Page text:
From the Editor
Feb 2002

A Good Walk Spoiled

Audiey Kao, MD, PhD
Virtual Mentor. 2002;4(2):33-34. doi: 10.1001/virtualmentor.2002.4.2.fred1-0202.


Golf is addictive. Based on observations of family and friends, the golfers among us seem to spend a disproportionate amount of their free time in pursuit of this game. Decisions about where they vacation are regularly contingent on whether the destination has a highly touted course of the 18-, 36- or 54-hole variety. Spouses who golf together also seem happier than those in marriages where one spouse golfs and the other doesn't. Finally, golf has reached such prominence in our society that most of us, even those who wouldn't know a birdie from a bogey, would recognize Tiger Woods.

It is also a well-known truth that golf and medicine share a certain bond. Many physicians are avid golfers, especially those who have retired. In medicine, a standing joke is that it's nearly impossible for patients to get a hold of their doctors on a sunny Wednesday afternoon. Many medical organizations commonly use golf tournaments as a means of raising money. To my knowledge, there have never been any scientific studies that examined whether genetic factors contribute to the metaphysical relationship between physicians and golf. But I wouldn't bet against the presence of an autosomal recessive gene that contributes to the link between playing golf and practicing medicine.

Mark Twain used to joke that "golf is a good walk spoiled." In traveling and speaking to physician audiences, I often find that the majority of those in attendance are retired and that many of them are golfers. First, retired physicians are more likely to attend because, even with tee time factored in, they have more free time on their hands than practicing doctors. Second and, to me, more importantly, those who are retired want to retain a connection to medicine and their past professional identities. By attending such gatherings as my presentations, physician retirees can keep abreast of the major ethical and professional issues confronting medicine and interact with their physician colleagues at the same time. I have also noticed that since the tragedies of last September 11, many retired physicians that I have been fortunate enough to meet very much want to contribute their time if not their expertise to help others.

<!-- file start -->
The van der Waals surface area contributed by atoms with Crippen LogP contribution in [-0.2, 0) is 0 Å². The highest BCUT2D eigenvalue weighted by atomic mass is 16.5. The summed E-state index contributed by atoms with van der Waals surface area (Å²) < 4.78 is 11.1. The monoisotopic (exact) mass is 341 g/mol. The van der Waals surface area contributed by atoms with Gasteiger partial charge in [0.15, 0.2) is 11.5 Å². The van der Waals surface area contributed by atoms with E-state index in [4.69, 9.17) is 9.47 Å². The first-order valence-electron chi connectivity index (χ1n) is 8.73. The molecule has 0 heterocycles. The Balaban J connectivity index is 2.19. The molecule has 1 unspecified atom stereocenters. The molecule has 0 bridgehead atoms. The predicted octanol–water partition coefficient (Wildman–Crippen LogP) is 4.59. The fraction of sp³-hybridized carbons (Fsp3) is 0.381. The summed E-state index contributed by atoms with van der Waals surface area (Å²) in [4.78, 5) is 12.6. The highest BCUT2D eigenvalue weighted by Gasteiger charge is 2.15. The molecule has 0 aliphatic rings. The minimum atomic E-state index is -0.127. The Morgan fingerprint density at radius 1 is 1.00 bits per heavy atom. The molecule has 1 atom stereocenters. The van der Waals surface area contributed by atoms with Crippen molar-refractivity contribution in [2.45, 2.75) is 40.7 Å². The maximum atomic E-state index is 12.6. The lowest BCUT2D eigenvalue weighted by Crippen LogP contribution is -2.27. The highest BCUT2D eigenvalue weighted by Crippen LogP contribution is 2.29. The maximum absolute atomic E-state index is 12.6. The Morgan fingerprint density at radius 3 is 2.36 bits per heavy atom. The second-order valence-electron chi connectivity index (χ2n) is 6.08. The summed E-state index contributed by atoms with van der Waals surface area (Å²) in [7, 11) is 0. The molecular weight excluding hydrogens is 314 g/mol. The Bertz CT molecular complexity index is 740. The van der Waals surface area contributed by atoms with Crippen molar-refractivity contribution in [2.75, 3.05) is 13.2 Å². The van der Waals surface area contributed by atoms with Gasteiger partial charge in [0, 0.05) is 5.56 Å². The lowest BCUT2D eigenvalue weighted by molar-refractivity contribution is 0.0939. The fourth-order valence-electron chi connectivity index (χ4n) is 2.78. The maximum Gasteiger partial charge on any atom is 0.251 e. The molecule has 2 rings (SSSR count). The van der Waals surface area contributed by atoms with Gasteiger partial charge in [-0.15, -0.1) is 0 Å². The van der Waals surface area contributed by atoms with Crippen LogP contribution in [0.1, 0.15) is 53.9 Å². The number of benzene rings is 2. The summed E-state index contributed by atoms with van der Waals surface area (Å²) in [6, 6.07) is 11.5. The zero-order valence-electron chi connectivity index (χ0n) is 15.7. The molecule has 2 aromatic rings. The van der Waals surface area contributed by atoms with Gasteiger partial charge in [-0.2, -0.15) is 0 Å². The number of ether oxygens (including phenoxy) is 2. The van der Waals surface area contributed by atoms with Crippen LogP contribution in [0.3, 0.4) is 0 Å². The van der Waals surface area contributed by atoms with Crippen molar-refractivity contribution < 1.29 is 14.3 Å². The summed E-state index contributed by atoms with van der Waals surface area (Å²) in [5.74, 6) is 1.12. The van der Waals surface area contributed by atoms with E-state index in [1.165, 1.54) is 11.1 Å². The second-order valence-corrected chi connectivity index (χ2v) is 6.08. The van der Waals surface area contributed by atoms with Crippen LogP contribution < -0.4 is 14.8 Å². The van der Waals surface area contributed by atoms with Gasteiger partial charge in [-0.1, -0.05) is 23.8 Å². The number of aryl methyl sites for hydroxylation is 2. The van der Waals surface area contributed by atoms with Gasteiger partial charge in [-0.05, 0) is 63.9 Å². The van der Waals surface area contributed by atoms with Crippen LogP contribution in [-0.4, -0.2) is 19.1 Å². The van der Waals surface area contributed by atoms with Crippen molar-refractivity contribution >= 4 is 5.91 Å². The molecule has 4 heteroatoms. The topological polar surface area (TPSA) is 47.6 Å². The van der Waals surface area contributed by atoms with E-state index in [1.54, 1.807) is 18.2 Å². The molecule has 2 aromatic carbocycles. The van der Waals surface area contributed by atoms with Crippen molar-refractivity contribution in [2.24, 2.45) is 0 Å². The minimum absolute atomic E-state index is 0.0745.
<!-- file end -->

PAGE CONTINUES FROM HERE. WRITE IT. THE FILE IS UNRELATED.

While golf, especially if you walk and carry your own bags, is an excellent way for older individuals to engage in regular physical activity, I would say to my colleagues of earlier generations that your willingness to continue contributing to our profession is welcome and more necessary than you may think. For example, students of medicine would undoubtedly benefit from your experience and wisdom. Given the current challenges facing medicine, students and new physicians could well use a reminder of the profession's timeless core values. Therefore, I encourage physicians, retired or not, to volunteer to serve as mentors by registering for our Physician Mentor Registry. In addition, please stayed tuned for breaking developments on the planned launch of a world community service campaign, the success of which will depend on the help of all physicians.

I look forward to my next online opportunity to share some thoughts with my colleagues. In the meantime, here's wishing you a hole-in-one.


Virtual Mentor. 2002;4(2):33-34.



The viewpoints expressed in this article are those of the author(s) and do not necessarily reflect the views and policies of the AMA.